638 research outputs found

### Existence and homogenization of the Rayleigh-B\'enard problem

The Navier-Stokes equation driven by heat conduction is studied. As a
prototype we consider Rayleigh-B\'enard convection, in the Boussinesq
approximation. Under a large aspect ratio assumption, which is the case in
Rayleigh-B\'enard experiments with Prandtl number close to one, we prove the
existence of a global strong solution to the 3D Navier-Stokes equation coupled
with a heat equation, and the existence of a maximal B-attractor. A rigorous
two-scale limit is obtained by homogenization theory. The mean velocity field
is obtained by averaging the two-scale limit over the unit torus in the local
variable

### Integrating the geodesic equations in the Schwarzschild and Kerr space-times using Beltrami's "geometrical" method

We revisit a little known theorem due to Beltrami, through which the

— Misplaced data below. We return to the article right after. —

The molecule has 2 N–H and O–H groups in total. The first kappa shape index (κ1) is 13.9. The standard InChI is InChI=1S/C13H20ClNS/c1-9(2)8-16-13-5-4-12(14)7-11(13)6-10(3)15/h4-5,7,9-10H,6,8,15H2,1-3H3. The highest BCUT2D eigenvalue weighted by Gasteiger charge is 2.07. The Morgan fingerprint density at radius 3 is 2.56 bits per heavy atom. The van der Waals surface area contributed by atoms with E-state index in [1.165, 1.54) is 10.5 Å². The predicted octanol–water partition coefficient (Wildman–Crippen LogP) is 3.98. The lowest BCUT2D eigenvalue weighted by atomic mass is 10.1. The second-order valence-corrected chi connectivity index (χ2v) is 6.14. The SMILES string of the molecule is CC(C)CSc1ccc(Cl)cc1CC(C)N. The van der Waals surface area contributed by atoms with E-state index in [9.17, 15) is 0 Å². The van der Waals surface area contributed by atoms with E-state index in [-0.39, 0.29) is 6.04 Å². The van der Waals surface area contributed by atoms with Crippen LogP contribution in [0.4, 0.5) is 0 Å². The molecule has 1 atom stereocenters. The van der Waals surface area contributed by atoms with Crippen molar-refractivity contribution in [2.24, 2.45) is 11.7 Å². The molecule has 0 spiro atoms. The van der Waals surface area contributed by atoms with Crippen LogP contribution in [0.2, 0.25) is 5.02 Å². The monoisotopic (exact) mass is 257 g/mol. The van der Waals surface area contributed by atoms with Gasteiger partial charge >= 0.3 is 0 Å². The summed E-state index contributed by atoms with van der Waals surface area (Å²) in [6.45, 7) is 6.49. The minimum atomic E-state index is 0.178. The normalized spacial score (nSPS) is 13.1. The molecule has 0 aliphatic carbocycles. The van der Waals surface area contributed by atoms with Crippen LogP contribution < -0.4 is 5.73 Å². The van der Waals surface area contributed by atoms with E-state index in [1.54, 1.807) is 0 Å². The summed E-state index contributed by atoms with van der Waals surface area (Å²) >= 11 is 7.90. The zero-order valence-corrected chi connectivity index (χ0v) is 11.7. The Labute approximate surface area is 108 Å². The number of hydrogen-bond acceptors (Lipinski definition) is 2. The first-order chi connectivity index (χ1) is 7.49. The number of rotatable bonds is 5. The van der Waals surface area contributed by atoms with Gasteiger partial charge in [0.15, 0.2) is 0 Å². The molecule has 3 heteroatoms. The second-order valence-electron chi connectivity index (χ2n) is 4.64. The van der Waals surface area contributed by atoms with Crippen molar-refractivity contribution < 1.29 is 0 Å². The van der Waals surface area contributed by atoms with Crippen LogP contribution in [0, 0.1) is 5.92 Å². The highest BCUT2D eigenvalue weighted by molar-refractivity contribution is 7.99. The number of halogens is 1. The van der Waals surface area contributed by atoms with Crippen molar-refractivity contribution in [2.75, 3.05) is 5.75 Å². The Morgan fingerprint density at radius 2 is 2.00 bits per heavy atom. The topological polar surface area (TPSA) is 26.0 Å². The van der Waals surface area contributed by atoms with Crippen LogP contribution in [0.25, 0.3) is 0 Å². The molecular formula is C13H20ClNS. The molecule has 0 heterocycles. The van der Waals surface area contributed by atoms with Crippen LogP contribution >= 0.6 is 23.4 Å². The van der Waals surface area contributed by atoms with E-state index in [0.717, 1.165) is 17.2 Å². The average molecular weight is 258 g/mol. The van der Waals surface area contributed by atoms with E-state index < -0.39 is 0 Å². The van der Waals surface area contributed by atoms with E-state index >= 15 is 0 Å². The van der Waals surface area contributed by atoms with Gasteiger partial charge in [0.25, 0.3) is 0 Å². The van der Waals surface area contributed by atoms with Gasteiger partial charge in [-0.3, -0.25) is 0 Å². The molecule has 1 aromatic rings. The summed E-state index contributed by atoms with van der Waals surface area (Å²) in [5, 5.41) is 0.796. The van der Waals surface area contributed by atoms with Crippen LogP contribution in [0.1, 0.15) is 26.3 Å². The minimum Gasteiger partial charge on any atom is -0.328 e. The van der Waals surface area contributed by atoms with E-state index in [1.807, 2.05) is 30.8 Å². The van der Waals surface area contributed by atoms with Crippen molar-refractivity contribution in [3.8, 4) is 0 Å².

integration of the geodesic equations of a curved manifold is accomplished by a
method which, even if inspired by the Hamilton-Jacobi method, is purely
geometric. The application of this theorem to the Schwarzschild and Kerr
metrics leads straightforwardly to the general solution of their geodesic
equations. This way of dealing with the problem is, in our opinion, very much
in keeping with the geometric spirit of general relativity. In fact, thanks to
this theorem we can integrate the geodesic equations by a geometrical method
and then verify that the classical conservation laws follow from these
equations.Comment: 12 pages; corrected typos, journal-ref adde

### Mapping the $\nu_\odot$ Secular Resonance for Retrograde Irregular Satellites

Constructing dynamical maps from the filtered output of numerical
integrations, we analyze the structure of the $\nu_\odot$ secular resonance for
fictitious irregular satellites in retrograde orbits. This commensurability is
associated to the secular angle $\theta = \varpi - \varpi_\odot$, where
$\varpi$ is the longitude of pericenter of the satellite and $\varpi_\odot$
corresponds to the (fixed) planetocentric orbit of the Sun. Our study is
performed in the restricted three-body problem, where the satellites are
considered as massless particles around a massive planet and perturbed by the
Sun. Depending on the initial conditions, the resonance presents a diversity of
possible resonant modes, including librations of $\theta$ around zero (as found
for Sinope and Pasiphae) or 180 degrees, as well as asymmetric librations (e.g.